Sourcing Journal Profile: Up Close: In Conversation with EShopWorld CEO Tommy Kelly

by | Nov 3, 2020 | Press Room | 1 comment

Sourcing Journal profiles ESW CEO Tommy Kelly who discusses what the fashion industry can learn from what’s happening in grocery and the benefit of globally diversified online channels.

From the original article on Sourcing Journal:

Up Close is Sourcing Journal’s regular check-in with industry executives to get their take on topics ranging from personal style to their company’s latest moves. In this Q&A, Tommy Kelly, CEO of cross-border e-commerce platform EShopWorld, discusses what fashion can learn from the digital innovations happening in food and the benefit of having globally diversified online channels.

Which other industry has the best handle on the supply chain? What can apparel learn?

The food industry has embraced the digital revolution with open arms and some really great innovation has sprung forth. The likes of Deliveroo and Uber Eats have used new technologies to improve the customer experience and match service level to demands. If you want to order a hot meal, you can have it at your door in 20 minutes. Of course, on the grocery side, companies have adopted different fulfillment and delivery strategies, but it’s hard not to be impressed by what Ocado have done with the level of automation and efficiency they have brought to the supply chain. There is learning in all of this for lots of verticals, including apparel.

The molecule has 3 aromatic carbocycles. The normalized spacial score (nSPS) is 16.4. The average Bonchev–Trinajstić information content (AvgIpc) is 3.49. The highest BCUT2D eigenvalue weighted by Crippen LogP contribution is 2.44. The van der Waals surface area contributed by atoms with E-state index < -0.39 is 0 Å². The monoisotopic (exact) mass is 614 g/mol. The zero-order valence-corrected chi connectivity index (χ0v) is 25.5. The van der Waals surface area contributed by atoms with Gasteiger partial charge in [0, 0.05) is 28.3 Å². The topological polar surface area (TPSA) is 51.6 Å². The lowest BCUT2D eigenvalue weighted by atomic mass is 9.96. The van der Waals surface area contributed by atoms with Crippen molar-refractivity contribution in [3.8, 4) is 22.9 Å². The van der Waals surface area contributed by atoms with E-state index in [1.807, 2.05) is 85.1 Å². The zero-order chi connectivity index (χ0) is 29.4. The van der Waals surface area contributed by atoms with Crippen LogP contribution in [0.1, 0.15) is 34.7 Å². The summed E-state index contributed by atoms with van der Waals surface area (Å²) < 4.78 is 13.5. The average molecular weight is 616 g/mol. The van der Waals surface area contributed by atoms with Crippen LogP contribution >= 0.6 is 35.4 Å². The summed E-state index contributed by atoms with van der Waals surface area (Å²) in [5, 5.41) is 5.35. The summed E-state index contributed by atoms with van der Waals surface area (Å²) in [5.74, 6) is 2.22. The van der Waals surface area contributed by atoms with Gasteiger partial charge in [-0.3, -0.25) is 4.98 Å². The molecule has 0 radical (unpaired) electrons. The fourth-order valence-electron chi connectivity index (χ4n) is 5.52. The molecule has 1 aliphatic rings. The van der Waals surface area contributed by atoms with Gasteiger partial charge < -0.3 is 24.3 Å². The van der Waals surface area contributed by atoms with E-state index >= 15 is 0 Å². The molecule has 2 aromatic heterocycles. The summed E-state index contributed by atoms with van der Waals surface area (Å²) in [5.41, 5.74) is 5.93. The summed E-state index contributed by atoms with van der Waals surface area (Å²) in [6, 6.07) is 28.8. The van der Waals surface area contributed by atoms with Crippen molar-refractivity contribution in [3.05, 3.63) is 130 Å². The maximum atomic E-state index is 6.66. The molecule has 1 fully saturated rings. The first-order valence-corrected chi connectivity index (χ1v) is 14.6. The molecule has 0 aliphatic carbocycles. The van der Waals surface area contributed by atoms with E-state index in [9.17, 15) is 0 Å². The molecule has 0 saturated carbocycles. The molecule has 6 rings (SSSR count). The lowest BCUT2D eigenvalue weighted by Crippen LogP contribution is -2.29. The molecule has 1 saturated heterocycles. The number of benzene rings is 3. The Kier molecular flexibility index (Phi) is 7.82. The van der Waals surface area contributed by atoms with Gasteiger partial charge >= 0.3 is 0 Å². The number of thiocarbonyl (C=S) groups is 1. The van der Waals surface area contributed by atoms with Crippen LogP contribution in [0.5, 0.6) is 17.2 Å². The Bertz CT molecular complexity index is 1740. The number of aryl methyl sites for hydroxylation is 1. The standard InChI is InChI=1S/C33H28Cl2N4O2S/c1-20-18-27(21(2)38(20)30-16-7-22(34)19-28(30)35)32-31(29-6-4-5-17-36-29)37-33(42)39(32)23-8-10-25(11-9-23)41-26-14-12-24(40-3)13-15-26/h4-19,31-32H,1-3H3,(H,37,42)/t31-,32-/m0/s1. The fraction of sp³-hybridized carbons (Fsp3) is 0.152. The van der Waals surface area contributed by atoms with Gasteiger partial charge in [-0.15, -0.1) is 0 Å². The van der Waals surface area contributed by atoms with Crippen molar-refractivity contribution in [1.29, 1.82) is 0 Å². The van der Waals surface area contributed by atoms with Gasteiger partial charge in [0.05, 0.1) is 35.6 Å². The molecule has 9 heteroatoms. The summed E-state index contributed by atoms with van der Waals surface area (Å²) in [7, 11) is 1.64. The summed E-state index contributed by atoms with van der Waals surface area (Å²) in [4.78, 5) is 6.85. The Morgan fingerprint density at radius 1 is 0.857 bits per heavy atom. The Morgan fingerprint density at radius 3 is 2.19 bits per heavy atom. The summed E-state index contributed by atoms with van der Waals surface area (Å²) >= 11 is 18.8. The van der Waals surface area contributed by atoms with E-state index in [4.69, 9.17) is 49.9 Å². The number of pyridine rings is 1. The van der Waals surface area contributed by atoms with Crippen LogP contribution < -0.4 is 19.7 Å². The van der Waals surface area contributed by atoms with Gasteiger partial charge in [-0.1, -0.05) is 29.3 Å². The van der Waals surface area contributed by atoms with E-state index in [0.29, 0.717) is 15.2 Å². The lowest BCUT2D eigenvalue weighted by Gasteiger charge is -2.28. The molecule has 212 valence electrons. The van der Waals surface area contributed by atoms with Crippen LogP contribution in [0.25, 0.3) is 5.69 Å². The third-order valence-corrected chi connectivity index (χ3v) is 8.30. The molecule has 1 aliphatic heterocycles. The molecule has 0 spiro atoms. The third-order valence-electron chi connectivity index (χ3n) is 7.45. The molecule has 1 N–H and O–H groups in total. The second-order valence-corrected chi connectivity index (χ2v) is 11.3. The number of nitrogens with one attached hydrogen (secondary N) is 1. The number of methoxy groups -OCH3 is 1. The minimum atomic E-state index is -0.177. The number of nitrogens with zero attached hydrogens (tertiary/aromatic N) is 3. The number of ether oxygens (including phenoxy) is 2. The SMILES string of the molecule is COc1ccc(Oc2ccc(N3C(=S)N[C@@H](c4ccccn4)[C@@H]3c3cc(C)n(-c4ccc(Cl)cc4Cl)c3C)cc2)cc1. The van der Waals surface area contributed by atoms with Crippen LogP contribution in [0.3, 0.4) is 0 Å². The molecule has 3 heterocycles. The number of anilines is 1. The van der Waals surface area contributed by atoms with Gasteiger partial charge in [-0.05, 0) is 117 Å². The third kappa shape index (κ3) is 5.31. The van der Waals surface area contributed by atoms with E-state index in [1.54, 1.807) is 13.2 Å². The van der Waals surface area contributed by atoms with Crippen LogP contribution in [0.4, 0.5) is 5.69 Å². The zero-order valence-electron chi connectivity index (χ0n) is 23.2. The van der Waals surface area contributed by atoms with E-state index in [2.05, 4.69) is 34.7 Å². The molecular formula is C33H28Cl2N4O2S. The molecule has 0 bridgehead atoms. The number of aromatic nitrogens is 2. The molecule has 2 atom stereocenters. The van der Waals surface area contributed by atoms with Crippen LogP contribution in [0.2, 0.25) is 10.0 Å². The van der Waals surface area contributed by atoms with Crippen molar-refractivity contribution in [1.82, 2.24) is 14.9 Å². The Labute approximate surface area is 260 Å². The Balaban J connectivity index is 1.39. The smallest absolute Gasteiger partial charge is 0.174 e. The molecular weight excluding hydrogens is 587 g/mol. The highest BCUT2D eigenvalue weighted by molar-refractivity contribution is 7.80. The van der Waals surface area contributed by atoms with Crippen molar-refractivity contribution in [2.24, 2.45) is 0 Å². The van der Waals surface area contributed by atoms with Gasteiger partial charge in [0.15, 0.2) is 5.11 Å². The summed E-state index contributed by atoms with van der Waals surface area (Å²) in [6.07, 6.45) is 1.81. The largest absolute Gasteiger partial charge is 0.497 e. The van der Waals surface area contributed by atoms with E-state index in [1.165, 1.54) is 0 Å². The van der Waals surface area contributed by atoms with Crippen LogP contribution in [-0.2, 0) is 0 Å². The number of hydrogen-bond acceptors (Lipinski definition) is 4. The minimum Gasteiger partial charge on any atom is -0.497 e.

What should be the apparel industry’s top priority now?

If I may, I think there are two. We conducted some research in the months after COVID, and it became quite obvious to us that brands whose online channels were geographically diversified bounced back much faster than those whose weren’t, in terms of their share price. We live in a global economy, with fast evolving market conditions. Those that had prepared to be in a position to push volume through their digital channels, to diverse geographies, were in a far better position to weather the storm, and even grow. This is not a matter of whether a brand should consider this strategy—it should be an existential priority.

Secondly, sustainability needs to be at the forefront of all brands’ thinking. Consumer sentiment is shifting, and more and more young people are making purchasing decisions based on a set of values that are important to them. Information flows quickly, so brands really need to be out in front of this issue if they want to win the hearts and minds of the younger generations.

The full article can be found here.